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Das tttool hat jetzt eine deutsche Webseite für Anwender: http://tttool.entropia.de/
The goal of this project is to understand the file and paper format for the Ravensburger TipToi pen. The ultimate goal is that everyone can create their own books, with their own sounds.
The current status is that we understood most of the file format (see the GME file format specification). We provide a tool that allows you to dissect these files.
The tool can also be used to generate completely new files from scratch; see below for details.
If you want to learn more please have a look into our wiki (https://github.com/entropia/tip-toi-reveng/wiki).
The tttool tool
Use the tool
tttool to investigate the gme files and build new ones. It
supports various subcommands:
GME creation commands: assemble creates a gme file from the given source OID code creation commands: oid-table creates a PDF file with all codes in the yaml file oid-codes creates PNG files for every OID in the yaml file. oid-code creates PNG files for each given code(s) GME analysis commands: info Print general information about a GME file export dumps the file in the human-readable yaml format scripts prints the decoded scripts for each OID script prints the decoded scripts for a specific OID games prints the decoded games lint checks for errors in the file or in this program segments lists all known parts of the file, with description. segment prints the decoded scripts for a specific OID explain print a hexdump of a GME file with descriptions holes lists all unknown parts of the file. rewrite parses the file and writes it again (for debugging) GME extraction commands: media dumps all audio samples binaries dumps all binaries Simulation commands: play interactively play a GME file
to learn about global options (e.g. DPI settings), and
./tttool command --help
for the options of the individual command.
This program is written in Haskell and can be installed on Windows, MacOS or Linux.
For Windows users, we create zipfile containing
tttool, you can find them in
the releases section of
the github project.
Otherwise, installation from source is not difficult either:
If you have not done so yet, fetch the source code and change to the directory containing the code:
git clone https://github.com/entropia/tip-toi-reveng.git tttool cd tttool
Install the Haskell platform, see http://www.haskell.org/platform/ for details for your system. Users of Debian or Ubuntu simply run
apt-get install haskell-platform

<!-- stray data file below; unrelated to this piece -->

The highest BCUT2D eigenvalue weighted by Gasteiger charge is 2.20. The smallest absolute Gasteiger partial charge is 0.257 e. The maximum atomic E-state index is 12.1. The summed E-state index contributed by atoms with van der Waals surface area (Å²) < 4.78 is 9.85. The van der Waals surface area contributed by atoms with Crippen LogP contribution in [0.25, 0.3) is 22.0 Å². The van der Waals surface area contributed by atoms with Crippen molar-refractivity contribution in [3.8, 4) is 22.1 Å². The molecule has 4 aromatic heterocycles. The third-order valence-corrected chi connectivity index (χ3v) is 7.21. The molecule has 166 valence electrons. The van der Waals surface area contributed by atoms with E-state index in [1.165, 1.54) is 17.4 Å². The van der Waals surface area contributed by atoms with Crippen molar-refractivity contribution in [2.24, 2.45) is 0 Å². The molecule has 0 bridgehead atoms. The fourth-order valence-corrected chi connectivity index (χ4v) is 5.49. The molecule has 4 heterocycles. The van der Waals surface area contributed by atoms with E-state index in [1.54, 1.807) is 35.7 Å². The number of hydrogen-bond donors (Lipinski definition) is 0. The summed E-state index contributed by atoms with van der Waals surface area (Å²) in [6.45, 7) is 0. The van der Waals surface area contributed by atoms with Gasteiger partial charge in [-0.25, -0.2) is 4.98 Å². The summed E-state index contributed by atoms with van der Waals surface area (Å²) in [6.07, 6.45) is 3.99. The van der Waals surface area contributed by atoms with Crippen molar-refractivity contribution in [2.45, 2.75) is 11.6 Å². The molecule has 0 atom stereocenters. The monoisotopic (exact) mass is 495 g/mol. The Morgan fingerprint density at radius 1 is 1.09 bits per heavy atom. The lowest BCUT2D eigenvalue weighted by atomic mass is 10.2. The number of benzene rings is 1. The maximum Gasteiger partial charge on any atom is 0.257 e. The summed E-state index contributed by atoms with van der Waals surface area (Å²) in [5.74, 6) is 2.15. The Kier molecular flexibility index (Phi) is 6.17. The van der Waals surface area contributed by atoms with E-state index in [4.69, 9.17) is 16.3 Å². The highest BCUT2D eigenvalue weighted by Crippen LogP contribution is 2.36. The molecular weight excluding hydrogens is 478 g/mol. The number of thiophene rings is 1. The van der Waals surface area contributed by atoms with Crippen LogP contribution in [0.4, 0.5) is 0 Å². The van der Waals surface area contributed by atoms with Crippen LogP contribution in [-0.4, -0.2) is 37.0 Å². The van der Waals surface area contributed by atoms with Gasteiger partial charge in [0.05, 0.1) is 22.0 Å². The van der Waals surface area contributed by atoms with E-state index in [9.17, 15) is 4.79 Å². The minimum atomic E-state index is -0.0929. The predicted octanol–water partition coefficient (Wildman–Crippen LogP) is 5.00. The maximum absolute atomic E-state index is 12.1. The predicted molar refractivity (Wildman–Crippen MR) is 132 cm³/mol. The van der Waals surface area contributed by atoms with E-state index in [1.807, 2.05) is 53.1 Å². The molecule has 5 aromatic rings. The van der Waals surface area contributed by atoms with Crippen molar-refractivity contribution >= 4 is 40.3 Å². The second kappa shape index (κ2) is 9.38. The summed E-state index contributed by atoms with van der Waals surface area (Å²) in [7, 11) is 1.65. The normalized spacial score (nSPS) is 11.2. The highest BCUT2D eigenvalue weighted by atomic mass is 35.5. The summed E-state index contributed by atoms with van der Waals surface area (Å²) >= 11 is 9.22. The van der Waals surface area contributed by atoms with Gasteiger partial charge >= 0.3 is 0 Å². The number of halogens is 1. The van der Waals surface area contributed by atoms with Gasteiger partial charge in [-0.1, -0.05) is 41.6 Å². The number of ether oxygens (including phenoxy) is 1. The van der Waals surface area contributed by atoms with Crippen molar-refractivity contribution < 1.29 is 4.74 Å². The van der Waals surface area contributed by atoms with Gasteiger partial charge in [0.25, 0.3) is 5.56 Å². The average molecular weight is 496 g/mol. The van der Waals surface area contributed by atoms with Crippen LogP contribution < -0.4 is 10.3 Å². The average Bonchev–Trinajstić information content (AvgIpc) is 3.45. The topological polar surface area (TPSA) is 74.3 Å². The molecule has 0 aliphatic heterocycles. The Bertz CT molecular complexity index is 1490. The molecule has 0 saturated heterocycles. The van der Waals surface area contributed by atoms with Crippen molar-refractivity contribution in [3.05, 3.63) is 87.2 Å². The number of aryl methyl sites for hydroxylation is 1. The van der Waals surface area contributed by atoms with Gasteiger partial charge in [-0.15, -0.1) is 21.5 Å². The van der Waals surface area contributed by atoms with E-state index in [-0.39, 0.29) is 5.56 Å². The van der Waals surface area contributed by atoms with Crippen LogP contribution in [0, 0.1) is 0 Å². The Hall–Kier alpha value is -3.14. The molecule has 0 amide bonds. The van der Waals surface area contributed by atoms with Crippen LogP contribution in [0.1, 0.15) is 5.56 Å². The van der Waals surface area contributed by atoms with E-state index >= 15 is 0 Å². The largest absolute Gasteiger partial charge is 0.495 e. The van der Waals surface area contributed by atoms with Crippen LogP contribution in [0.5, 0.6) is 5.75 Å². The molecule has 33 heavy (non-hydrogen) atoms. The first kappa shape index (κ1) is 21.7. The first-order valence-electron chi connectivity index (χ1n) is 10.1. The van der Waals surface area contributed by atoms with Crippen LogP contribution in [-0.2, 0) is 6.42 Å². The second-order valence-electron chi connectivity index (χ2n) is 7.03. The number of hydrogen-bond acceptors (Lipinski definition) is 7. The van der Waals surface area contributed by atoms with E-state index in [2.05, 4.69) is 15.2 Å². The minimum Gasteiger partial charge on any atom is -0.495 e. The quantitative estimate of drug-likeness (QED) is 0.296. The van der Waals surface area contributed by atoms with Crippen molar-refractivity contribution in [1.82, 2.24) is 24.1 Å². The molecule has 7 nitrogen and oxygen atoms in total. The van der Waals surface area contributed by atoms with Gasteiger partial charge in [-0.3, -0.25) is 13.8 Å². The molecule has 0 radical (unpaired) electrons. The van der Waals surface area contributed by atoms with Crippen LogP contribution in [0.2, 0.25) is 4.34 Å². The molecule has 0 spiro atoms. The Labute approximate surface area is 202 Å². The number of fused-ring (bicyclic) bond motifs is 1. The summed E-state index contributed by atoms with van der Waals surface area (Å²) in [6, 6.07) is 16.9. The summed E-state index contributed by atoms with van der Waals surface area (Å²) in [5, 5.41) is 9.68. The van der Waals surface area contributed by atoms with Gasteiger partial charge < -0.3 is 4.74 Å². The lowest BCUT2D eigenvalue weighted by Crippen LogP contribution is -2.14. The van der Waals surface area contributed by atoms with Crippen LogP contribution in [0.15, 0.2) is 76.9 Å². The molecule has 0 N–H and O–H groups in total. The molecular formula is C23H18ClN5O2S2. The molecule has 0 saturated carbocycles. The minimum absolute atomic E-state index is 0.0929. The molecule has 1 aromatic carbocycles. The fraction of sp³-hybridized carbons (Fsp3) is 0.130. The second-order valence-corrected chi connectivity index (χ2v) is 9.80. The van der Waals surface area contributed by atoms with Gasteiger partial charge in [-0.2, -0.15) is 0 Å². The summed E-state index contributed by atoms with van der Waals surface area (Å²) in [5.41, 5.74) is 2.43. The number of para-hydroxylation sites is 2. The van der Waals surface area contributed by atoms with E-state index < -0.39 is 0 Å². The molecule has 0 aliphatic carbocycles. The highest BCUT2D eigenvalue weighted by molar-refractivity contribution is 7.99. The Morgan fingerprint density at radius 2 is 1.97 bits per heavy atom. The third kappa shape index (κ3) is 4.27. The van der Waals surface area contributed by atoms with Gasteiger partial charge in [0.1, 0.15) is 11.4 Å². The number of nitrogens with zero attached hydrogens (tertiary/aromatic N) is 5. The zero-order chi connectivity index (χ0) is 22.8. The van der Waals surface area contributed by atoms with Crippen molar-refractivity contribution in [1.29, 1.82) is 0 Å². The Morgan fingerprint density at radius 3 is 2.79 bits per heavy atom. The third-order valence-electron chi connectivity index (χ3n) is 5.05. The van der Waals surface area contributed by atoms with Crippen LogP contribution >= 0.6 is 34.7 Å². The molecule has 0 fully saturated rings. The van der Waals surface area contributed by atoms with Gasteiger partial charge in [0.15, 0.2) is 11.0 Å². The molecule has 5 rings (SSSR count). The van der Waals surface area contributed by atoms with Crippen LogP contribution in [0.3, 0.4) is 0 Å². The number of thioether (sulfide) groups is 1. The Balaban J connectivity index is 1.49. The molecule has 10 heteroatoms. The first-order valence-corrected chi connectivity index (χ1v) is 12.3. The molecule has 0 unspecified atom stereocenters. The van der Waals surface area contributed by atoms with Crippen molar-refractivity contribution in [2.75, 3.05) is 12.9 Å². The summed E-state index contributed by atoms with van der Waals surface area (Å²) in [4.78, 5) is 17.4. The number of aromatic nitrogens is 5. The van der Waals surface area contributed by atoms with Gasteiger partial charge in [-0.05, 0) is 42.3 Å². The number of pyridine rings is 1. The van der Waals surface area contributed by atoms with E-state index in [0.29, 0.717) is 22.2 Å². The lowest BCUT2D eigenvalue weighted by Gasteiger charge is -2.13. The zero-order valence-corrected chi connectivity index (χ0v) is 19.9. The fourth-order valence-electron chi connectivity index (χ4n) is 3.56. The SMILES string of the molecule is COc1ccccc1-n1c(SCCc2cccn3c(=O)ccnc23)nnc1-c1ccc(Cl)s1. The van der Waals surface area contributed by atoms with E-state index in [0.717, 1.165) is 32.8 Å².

Install the development packages for ncurses, i.e.
apt-get install libncurses5-dev
Install the Haskell dependencies. The Haskell platform comes with a tool called
cabal, and you should run the two commands
cabal update cabal install --only-dependencies
Now you can build the program using
cabal install --bindir=.
At this point,
tttoolshould be ready to go. If you run
you should see the list of commands shown above.
If you have any problems, you can report an issue via GitHub.
Building your own gme files
Once you have installed
tttool, you can create your own
.gme files. The
process is as follows
Record the audio samples you want to include, as Ogg Vorbis files, mono, 22050Hz. I use
arecord -r 22050 foo.wav oggenc foo.wav rm foo.wav
my-book.yamlfile containing some general information, and especially the scripts (i.e. what to do) for each OIDs (i.e. the various fields of a book). You can use the example.yaml file as a starting point; it contains more information in its comments.
./tttool assemble my-book.yaml, and make sure it reports no error, i.e. finishes silently.
Copy the now generated
my-book.gmeto your TipToi pen and enjoy!
If you need to find out what OID code corresponds to what part of the book, you
can generate a debug gme using the
debug.yaml file, adjusting its
Product-Id to your product’s id, building it with
./tttool assemble debug.yaml and loading the resulting
debug.gme on your pen. It will then
read out the codes, as a sequence of english digits.
If you want to convert existing audio files of almost any format, and you have
ffmpeg installed, you can use
ffmpeg -i input-audio-in-some.fmt -ar 22050 -ac 1 foo.ogg
Text to speech
If you have
vorbis-tools installed, you can have tttool
generate audio files from text for you, which makes developing your yaml file
much easier. See text2speech.yaml for more information.
Printing your own books
With the code in this repository, you can create GME files. This is even more fun if you can also create your own books! „Pronwan“ found out how that works, as you can see in this video demonstration. He also published 30 minute video tutorial (in German).
- tiptoi hacking by Guido Arnold
- TipToi Hacking and TipToi Hacking II by Mr. Blog
- Various posts by Joachim “nomeata” Breitner (the main author of
- Self-made animal figures demonstration video
- What are all the header fields? (See wip/Header.md)
- Finish decoding the games. (See wip/games.txt)
- What is the purpose of the additional script table?
Other resources in this repository
oid-decoder.htmlallows you to manually decode an OID image.
scripts/update.shdownloads all gme files from the Ravensburger server (requires perl and the XML::Simple module).
libtiptoi.cis an alternative tool to investigate gme files. It can also replace audio files in gme files; compile and run it for diagnostic output.
Audio/contains some audio files, such as digits read out.
docs/collects information about TipToi found elsewhere.
wip/(work in progess) contains notes about the parts of the gme files that are not fully understood yet.
perl-toolscontains a perl based script, to generate a PDF with all OID codes from a yaml-file as well some functions to generate PNG-files, inject pHYs-chunks with resolution hints into GD generated PNG files as result from some testing